Honestly the car was not competitive enough that year compared to McLaren or Williams, but from my point of view it was a big step forward with respect to my Minardi. I had a great qualifying session on the first day, but unfortunately I had an engine problem during the second qualifying session. I didn’t manage any laps during the second qualifying session and managed just 8th on the grid.

We did the race in one of the worst weather conditions I’ve seen in my life. During the race I was running 3rd behind Senna and Piquet when they stopped the race. Unfortunately for me they took the classification from 2 laps previous to when it was red-flagged. On that lap I was 6th!

Robbed of a podium! It was back to Minardi for 1992, but this time the team were equipped with Lamborghini engines and the team took just one point all season, with your team-mate Christian Fittipaldi. What was the reason for the poorer showing, relative to the team’s best-ever season in 1991?

Once again, we had quite a good 12-cylinder engine, but the car was not competitive. It was a frustrating season without reward.

Formula 1 appeared to leave you behind for 1993. What was the reason for this?

As in life, it’s always hard to stay on the top. One day you are a star and the day after nobody calls you! It was one of the hardest periods of my career. I was still too young to be out of F1, but I had to accept the reality of the situation!

You went to the Italian Touring Car Championship with Alfa Romeo for 1993, and took two race victories. Was it a difficult adjustment to move to touring cars?

Touring cars are very different, heavier cars with respect to F1, with much less power, less braking and we ran in sprint races. But it doesn’t mean that is less difficult than F1. I had a transitory year where I worked hard to return to Formula 1.

You returned to F1 in 1994 when Footwork signed you up, but the first half of the season would best be described as a nightmare with eight consecutive retirements. You finally made the finish at the ninth race, in Germany, and finished in the points. I read that Alan Jenkins [Footwork Technical Director] felt that the mid-season regulations’ changes (after the deaths of Roland Ratzenberger and Ayrton Senna at San Marino) really harmed the car’s handling and performance. How much of an impact did this have?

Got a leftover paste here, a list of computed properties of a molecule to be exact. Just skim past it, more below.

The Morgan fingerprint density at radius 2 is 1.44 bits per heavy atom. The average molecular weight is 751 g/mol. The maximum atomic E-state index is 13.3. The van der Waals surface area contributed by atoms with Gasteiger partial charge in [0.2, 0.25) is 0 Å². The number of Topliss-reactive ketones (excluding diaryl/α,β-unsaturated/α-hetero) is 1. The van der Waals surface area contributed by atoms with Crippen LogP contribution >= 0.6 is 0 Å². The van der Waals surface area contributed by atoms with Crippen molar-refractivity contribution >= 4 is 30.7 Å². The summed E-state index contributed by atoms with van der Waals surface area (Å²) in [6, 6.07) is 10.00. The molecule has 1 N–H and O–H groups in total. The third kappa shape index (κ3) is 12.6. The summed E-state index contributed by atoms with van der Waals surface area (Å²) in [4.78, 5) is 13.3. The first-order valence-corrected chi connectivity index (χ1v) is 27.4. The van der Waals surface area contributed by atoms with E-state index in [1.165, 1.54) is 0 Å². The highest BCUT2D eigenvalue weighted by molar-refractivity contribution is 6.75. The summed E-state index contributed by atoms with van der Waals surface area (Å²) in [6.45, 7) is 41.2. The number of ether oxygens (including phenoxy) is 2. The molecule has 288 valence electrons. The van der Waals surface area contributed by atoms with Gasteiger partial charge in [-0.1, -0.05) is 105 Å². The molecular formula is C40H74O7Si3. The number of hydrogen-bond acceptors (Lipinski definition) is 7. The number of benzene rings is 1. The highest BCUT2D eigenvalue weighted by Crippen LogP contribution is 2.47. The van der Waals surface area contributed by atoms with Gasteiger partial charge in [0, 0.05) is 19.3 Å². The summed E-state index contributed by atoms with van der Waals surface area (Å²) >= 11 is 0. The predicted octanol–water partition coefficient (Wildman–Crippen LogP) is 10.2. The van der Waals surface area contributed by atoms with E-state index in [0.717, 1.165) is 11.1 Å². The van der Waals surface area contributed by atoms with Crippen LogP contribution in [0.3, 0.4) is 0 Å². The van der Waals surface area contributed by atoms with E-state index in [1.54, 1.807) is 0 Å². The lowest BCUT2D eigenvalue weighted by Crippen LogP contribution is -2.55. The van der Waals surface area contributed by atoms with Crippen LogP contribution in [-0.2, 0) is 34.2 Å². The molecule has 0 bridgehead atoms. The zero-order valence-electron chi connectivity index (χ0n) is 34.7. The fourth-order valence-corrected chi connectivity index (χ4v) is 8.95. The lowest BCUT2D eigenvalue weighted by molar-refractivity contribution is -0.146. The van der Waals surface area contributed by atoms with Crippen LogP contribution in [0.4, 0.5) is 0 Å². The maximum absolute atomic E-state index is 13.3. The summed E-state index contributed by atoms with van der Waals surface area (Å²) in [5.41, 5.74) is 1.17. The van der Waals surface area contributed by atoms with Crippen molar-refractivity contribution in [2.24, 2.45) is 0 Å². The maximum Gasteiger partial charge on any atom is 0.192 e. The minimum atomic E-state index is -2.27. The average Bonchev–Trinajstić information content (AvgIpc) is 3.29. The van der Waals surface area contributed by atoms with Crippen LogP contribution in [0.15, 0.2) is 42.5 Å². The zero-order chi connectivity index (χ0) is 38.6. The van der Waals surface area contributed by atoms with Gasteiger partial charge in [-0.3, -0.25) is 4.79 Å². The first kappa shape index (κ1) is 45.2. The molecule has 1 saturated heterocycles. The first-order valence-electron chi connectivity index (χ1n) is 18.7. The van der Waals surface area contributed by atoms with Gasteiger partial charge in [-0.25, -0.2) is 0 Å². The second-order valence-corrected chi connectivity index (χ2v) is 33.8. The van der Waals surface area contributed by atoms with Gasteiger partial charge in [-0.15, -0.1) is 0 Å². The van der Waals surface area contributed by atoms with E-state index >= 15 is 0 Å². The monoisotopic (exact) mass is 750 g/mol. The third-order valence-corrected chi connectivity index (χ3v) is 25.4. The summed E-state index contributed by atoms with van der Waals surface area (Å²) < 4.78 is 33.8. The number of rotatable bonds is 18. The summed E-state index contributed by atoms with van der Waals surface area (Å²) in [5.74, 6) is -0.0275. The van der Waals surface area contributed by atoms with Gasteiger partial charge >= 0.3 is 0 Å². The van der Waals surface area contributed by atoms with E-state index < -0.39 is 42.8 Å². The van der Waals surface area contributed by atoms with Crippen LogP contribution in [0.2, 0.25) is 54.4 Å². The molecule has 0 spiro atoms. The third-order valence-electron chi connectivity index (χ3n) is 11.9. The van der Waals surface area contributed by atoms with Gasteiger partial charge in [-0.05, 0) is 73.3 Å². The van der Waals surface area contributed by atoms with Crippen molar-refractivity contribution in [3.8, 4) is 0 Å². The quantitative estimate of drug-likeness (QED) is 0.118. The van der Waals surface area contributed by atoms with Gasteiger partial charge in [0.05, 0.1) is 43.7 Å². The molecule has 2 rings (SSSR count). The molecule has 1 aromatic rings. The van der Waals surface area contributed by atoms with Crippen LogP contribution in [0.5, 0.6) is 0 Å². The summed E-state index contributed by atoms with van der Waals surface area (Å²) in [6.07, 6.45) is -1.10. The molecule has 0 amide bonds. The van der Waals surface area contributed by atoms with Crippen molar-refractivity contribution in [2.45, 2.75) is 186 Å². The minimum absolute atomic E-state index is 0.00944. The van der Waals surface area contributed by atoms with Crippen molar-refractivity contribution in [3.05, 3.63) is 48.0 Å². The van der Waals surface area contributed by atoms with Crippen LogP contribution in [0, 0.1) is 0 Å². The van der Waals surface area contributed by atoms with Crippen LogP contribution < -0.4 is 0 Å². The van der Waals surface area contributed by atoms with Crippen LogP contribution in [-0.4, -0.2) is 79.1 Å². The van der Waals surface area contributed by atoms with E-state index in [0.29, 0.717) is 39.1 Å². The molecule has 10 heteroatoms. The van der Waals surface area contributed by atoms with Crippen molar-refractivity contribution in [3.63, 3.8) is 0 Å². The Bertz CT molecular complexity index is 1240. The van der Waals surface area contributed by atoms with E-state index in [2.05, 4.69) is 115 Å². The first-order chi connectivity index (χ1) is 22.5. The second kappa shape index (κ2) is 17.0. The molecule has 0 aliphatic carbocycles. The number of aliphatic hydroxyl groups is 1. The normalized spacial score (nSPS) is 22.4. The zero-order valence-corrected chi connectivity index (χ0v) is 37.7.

Gianni Morbidelli, 1994 Spanish GP

Morbidelli’s F1 return came with Footwork in 1994

I must say that was a sort of revenge to be in F1 again that year! Jackie Oliver [Team Principal] helped me a lot and gave me a big opportunity, a sort of second life in the circus maximus!

The FA94 was the best car I have ever driven, but unfortunately it was not very reliable. We always retired in the points positions and after that dramatic weekend in Imola the aerodynamic rules changed and we lost our performance. Alan Jenkins is one of the best friends I have ever had in F1, a genius! With Footwork, I spent two fantastic seasons with them in F1 and even if the financial situation of the team was really bad, they always worked hard to make me feel comfortable inside the team.

You stayed with Footwork in 1995 and were partnered with Taki Inoue, who many journalists over the years have torn apart because he was a pay driver, and not particularly quick. Was it frustrating to operate in such an environment when your team-mate was so much slower than you, and where the team had so little funding?

I was working for the team, not to compete against my team-mate. Taki was a choice of the team and I can only say that he was a good guy.

Max Papis stepped into your seat mid-season, but you returned for the final three rounds and peaked with a podium at the last race in Adelaide. With your 6th place in 1991, was Adelaide always kinder to you than other circuits? What did this podium result mean to you?